3. ACTIVATED CHARCOAL

This is a new trend: activated charcoal is becoming more and more popular in cosmetics, from soaps and creams to toothpaste, where it is credited with removing toxins or heavy metals or whitening teeth. Sorry to disappoint you, but there are no studies that prove the former or the latter for cosmetics.

activated charcoal uses in cosmetics

Activated carbon has the remarkable property of having a huge surface area compared to its weight. It is common to find the comparison that 2 grams only of activated carbon has the same surface area as a tennis court, and this is not an exaggeration. It means about 100m² per gram.

It certainly has beneficial and proven properties in the areas :

  • medicine (emergency detoxification, kidney function...),

  • water decontamination

  • use as chemical catalyst in industrial reactions (doped with metals like copper, palladium...)

...but in cosmetics its only and true role is as a colorant (as used for babassu soaps). So the next time you read that activated carbon aids detoxification (cosmetics, food...), know that the corporation making the claim is either repeating something it doesn't understand or simply taking you for a fool.


4. MAKES HAIR STRONGER

Companies behind this claim must surely be big fans of the zombie series... Indeed, hair is a structure composed of dead cells arranged in layers like tiles on a roof and won't get back to life :)


The tiles of the hair are called cuticle
Hair "tiles" are called cuticles = 1 dead cell (in red)

Conditioning your hair with products containing silicones fills in the gaps in the cuticle of the hair, making it smoother and easier to comb, and reducing breakage. However, it does not make the hair stronger. In the long term, silicones can harm the hair, some are less harmful than others. It's important to be mindful of non-water soluble silicones as they are harder to remove by washing.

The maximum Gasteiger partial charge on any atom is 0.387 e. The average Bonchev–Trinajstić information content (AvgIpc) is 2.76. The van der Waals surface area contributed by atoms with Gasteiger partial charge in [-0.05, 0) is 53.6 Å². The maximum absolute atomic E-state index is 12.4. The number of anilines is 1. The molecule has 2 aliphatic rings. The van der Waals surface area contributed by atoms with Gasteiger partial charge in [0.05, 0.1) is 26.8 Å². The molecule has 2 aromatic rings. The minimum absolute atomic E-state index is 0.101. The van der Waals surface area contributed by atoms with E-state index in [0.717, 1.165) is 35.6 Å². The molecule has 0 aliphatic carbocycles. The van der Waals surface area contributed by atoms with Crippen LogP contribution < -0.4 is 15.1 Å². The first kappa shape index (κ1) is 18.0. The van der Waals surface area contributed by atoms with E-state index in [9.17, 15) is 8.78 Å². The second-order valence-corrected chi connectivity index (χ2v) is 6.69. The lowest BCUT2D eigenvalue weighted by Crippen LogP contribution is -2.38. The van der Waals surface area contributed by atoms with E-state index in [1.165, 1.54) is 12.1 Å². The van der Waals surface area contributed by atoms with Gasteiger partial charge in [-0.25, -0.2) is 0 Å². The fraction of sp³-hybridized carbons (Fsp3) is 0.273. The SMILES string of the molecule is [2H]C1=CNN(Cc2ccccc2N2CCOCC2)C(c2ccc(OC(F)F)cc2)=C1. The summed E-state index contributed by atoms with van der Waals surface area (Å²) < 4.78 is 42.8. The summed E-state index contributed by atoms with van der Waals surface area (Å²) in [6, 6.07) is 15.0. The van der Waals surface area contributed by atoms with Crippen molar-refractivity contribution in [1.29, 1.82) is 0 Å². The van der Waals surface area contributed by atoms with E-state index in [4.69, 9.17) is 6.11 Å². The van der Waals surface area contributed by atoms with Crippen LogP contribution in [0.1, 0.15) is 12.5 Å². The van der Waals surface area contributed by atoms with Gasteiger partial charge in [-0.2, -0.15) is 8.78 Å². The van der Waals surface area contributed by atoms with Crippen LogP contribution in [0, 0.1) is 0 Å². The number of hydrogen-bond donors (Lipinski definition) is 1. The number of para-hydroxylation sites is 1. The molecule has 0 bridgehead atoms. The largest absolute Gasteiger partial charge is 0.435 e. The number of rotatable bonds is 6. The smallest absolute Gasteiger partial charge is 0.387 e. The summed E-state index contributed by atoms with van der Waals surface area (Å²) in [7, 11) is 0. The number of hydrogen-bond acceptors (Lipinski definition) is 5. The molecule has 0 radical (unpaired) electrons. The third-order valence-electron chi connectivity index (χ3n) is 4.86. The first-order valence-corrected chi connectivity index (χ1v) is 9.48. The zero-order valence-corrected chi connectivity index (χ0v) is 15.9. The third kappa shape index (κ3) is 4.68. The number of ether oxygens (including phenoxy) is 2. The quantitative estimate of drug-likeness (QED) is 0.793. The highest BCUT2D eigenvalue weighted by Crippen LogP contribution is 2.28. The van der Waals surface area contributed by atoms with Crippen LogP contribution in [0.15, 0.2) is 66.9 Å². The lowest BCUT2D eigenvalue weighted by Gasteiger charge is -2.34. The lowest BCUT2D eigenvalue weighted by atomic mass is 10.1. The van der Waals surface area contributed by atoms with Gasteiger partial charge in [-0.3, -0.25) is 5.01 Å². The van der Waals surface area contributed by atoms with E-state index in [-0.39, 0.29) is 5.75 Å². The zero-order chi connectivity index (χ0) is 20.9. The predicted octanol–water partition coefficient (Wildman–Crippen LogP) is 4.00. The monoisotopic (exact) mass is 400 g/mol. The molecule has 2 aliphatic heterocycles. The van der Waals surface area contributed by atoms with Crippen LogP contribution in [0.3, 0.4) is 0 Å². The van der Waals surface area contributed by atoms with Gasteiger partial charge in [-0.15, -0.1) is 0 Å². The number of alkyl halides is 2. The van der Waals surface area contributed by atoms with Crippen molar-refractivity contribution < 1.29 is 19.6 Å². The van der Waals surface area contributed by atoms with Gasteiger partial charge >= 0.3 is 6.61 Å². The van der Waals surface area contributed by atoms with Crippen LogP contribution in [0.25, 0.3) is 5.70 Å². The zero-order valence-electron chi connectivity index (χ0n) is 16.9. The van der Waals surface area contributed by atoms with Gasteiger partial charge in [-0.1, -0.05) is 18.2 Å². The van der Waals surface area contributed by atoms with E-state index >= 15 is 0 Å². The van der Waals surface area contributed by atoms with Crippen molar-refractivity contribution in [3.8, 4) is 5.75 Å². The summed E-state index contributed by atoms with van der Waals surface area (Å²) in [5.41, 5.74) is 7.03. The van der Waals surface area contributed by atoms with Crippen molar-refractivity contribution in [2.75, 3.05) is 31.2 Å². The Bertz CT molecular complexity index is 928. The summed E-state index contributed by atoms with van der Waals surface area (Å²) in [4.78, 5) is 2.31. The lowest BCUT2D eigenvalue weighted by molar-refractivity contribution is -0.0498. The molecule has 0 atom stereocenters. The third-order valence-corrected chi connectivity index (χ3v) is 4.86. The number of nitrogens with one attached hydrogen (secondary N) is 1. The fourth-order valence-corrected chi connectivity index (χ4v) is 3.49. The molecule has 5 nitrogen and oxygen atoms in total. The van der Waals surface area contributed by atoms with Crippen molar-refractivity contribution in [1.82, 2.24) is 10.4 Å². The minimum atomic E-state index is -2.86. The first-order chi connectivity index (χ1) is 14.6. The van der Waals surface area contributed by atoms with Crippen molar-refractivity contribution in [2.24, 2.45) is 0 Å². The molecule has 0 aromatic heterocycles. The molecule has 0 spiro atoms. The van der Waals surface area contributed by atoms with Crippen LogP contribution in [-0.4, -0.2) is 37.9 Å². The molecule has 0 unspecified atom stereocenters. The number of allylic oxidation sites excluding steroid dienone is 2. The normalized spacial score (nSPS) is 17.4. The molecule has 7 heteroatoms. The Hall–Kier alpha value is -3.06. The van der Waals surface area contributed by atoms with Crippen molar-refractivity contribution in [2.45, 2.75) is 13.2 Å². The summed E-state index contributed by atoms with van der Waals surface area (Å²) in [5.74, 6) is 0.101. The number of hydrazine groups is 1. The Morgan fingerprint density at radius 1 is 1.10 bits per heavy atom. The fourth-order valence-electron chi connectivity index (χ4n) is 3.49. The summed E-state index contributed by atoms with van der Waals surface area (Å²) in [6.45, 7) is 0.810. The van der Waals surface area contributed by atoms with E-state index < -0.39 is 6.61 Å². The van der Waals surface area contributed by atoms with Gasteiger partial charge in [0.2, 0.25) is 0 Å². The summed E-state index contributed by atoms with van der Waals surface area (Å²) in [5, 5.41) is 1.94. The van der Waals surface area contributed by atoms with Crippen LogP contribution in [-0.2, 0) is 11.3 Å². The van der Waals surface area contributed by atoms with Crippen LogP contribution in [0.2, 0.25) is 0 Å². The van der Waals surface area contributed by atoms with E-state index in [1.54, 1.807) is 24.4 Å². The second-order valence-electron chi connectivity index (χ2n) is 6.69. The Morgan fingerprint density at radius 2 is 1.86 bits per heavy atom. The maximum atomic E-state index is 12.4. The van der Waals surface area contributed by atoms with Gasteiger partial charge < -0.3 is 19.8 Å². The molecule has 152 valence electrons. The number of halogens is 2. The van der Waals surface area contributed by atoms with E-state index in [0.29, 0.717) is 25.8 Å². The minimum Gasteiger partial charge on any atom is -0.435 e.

Conditioners (silicones) are covering up the cuticles and filling the free spaces in purple (exaggerated for the example). The hair is now heavier, smoother, and shines like plastic.
Conditioners (silicones) are covering up the cuticles and filling the free spaces in purple (exaggerated for the example). The hair is now heavier, smoother, and shines like plastic.


For face and body, I guess we do not have to convince you of the benefits of natural soaps anymore, do we ? After many experiment on myself, the formulation of our soaps make it great for hair no longer than 6cm. If they are longer, you will experience the effect described below. If you're unsure about using soap as shampoo, it's worth giving it a try! All hair are differents and it could be what you need! Your hair may take time to adjust to natural ingredients, as synthetic surfactants and silicones used in many shampoos can leave buildup. The scalp may take several weeks to adapt to the high pH of natural soap, which can cause the hair to feel rough and dull during this period. However, the high pH of natural soap opens the cuticle for a deeper clean and leads to smoother, shinier hair over time guaranteed.